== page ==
This is your first Mother’s Day as an empty-nester. When your not-so-little monkey, Paola, left home late last year, it all became official. And so it has been a long 34 years of motherhood thus far, that probably went by too quickly, depending on how you see it.
All around me, friends and relatives are becoming mothers for the first or second time. It must be an entirely different experience for you, transitioning into a new season of motherhood. One where your children no longer vie for your attention 24/7, but instead one where you wait for their Viber messages across different time zones. Where the once messy dinner affairs for eight are now intimate dates for two. Where peace and silence replace the shrill cries and raucous laughter.
Yet also one where we are no longer just a room away to kiss and hug you goodnight, or bug you for no good reason. Where we have come to rely on the virtual endearments of emoji and internet speak. And where finding us sometimes means seeing a Facebook post or an email of a flight itinerary, just to see where in the world we are.
You always told us that your main role as a parent would be to equip us for independence. That it would be your greatest joy not to keep us all close by and dependent, but standing on our own two feet, wherever our individual paths would take us.
I know this is ‘out-of-season’, but I still remember that skirt you painstakingly crafted for our Christmas tree. At some point, the holiday rush interrupted that yearly practice of adding a new star for another year passed. Growing up, it would have been unthinkable to break from tradition—like being incomplete for the annual family picture. Yet the day has come when we are all beginning to build new traditions, while gratefully drawing from our home and family that you and daddy built with great love and sacrifice.
I’m sitting outside now at some café, and I just finished my long overdue read of Joy’s novel, “All My Lonely Islands”. (As an aside, has dad gone past the fourth chapter? Please tell him to read the whole thing.)
The central mother figure to the story’s protagonist wrote to her—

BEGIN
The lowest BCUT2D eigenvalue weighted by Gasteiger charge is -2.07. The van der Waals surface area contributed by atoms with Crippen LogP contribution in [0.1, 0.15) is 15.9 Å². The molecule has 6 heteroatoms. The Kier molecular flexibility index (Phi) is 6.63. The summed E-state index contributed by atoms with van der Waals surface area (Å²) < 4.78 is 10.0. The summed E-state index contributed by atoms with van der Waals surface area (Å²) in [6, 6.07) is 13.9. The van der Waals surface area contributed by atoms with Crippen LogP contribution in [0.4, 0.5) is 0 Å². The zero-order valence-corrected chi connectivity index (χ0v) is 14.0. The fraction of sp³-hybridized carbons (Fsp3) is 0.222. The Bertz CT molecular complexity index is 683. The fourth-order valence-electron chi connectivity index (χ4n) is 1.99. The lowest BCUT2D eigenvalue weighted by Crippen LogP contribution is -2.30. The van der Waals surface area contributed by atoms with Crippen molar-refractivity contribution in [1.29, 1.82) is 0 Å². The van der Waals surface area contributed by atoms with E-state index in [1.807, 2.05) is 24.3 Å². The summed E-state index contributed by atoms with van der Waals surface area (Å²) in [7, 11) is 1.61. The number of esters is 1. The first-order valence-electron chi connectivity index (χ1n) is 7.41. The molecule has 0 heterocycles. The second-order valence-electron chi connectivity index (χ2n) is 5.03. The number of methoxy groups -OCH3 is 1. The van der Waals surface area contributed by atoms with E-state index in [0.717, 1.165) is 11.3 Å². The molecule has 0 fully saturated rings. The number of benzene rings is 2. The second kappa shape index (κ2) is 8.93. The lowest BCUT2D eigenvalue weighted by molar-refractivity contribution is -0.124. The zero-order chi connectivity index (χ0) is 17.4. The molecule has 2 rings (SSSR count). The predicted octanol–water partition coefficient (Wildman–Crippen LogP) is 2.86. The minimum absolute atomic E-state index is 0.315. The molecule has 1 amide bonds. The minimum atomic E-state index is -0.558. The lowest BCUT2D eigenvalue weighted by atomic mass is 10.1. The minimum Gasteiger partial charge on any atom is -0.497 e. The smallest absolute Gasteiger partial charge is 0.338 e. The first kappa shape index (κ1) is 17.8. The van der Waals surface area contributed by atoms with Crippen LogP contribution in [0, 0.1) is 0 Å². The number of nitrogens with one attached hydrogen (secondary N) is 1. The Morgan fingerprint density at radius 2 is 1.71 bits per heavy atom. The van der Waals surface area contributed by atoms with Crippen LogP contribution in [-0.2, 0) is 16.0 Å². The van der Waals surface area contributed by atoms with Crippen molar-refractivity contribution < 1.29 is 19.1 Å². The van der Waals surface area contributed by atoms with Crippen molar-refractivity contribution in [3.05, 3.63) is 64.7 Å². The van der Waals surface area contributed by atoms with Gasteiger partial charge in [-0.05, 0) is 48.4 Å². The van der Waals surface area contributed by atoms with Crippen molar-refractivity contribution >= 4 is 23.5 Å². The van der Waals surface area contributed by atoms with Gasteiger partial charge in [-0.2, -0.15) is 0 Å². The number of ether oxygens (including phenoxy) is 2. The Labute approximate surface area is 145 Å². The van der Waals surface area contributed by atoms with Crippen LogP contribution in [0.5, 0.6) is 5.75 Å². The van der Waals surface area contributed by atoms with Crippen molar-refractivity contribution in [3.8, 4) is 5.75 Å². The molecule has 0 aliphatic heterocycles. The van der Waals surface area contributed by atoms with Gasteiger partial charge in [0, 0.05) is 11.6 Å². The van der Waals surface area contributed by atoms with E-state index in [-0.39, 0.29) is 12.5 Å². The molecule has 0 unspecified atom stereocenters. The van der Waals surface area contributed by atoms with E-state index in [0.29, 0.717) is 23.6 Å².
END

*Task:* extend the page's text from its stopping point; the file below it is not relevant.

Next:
“I wanted a faith that stands on its own even if it seems that God has snatched back His hand and no longer remembers my name. I hope you’ll learn to drive your roots in a deep earth so that the fullness of your life will depend on no one, not a mother or a best friend.”
Your prayers have been answered. You have raised us as independent men and women, and I will always be grateful for that.
Rather than selfishly keep us dependent on you, you gave us the space to fight our own battles, be it as simple as nursing a cold or overcoming heartbreak. Yet not once did I feel any distance, as you always readily listened, offered your wise counsel and fervently prayed daily for every one of us.
You have shown us a better way—anchoring our faith not on filial ties or limited human capacity, but a complete trust in God alone. More than being an independent woman, over the years, I have gone through a journey of becoming God-dependent. And I thank you for supporting me through every step of this walk in faith.
Trust in the Lord with all your heart
and lean not on your own understanding;
in all your ways submit to him,
and he will make your paths straight.
Proverbs 3: 5-6
As it turns out, not one of your daughters is in any great hurry to become a mother. I know though, that when that time comes, if God wills, then I would like to share this same kind of God-dependent parenting. You did subscribe to the idea that your children are not entirely your own; that God blessed you with each of us, only to pass under your care for a season. And we are all ultimately, His children.
Mommy, we can never truly be apart, as our ties have been forged by flesh and blood, by a lifetime of vivid moments, a treasure of values I hold close, and the great blessing of a shared faith. Know that I would choose to be by your side, not because of desperate need, but because of the love I have for you.
Happy Mother’s Day! In a strange way, after 34 years, Happy Independence Day to you too! 😉
Near or far, I love you always, mom.